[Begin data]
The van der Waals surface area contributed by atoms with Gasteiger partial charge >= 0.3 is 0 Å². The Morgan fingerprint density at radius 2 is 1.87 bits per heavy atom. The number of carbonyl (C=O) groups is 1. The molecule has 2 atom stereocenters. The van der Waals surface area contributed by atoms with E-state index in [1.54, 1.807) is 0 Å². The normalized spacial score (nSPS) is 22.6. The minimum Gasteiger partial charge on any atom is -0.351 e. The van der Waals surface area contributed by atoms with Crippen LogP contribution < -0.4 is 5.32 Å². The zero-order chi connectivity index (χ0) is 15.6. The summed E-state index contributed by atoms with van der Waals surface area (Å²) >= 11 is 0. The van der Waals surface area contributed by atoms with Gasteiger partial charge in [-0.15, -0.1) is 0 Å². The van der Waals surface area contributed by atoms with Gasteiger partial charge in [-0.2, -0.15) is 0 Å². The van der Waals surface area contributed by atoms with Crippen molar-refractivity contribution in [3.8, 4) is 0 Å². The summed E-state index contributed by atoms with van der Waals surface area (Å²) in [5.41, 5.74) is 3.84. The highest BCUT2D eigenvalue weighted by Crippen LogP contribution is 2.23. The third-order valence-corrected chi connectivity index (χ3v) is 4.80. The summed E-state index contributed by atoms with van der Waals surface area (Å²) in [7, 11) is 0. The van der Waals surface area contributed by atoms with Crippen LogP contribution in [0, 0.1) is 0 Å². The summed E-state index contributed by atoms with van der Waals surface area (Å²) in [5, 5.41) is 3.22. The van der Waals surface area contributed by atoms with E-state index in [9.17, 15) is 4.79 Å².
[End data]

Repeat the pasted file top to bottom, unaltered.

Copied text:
The van der Waals surface area contributed by atoms with Gasteiger partial charge >= 0.3 is 0 Å². The Morgan fingerprint density at radius 2 is 1.87 bits per heavy atom. The number of carbonyl (C=O) groups is 1. The molecule has 2 atom stereocenters. The van der Waals surface area contributed by atoms with E-state index in [1.54, 1.807) is 0 Å². The normalized spacial score (nSPS) is 22.6. The minimum Gasteiger partial charge on any atom is -0.351 e. The van der Waals surface area contributed by atoms with Crippen LogP contribution < -0.4 is 5.32 Å². The zero-order chi connectivity index (χ0) is 15.6. The summed E-state index contributed by atoms with van der Waals surface area (Å²) >= 11 is 0. The van der Waals surface area contributed by atoms with Gasteiger partial charge in [-0.15, -0.1) is 0 Å². The van der Waals surface area contributed by atoms with Gasteiger partial charge in [-0.2, -0.15) is 0 Å². The van der Waals surface area contributed by atoms with Crippen molar-refractivity contribution in [3.8, 4) is 0 Å². The summed E-state index contributed by atoms with van der Waals surface area (Å²) in [5.41, 5.74) is 3.84. The highest BCUT2D eigenvalue weighted by Crippen LogP contribution is 2.23. The third-order valence-corrected chi connectivity index (χ3v) is 4.80. The summed E-state index contributed by atoms with van der Waals surface area (Å²) in [7, 11) is 0. The van der Waals surface area contributed by atoms with Crippen LogP contribution in [0, 0.1) is 0 Å². The summed E-state index contributed by atoms with van der Waals surface area (Å²) in [5, 5.41) is 3.22. The van der Waals surface area contributed by atoms with E-state index in [9.17, 15) is 4.79 Å².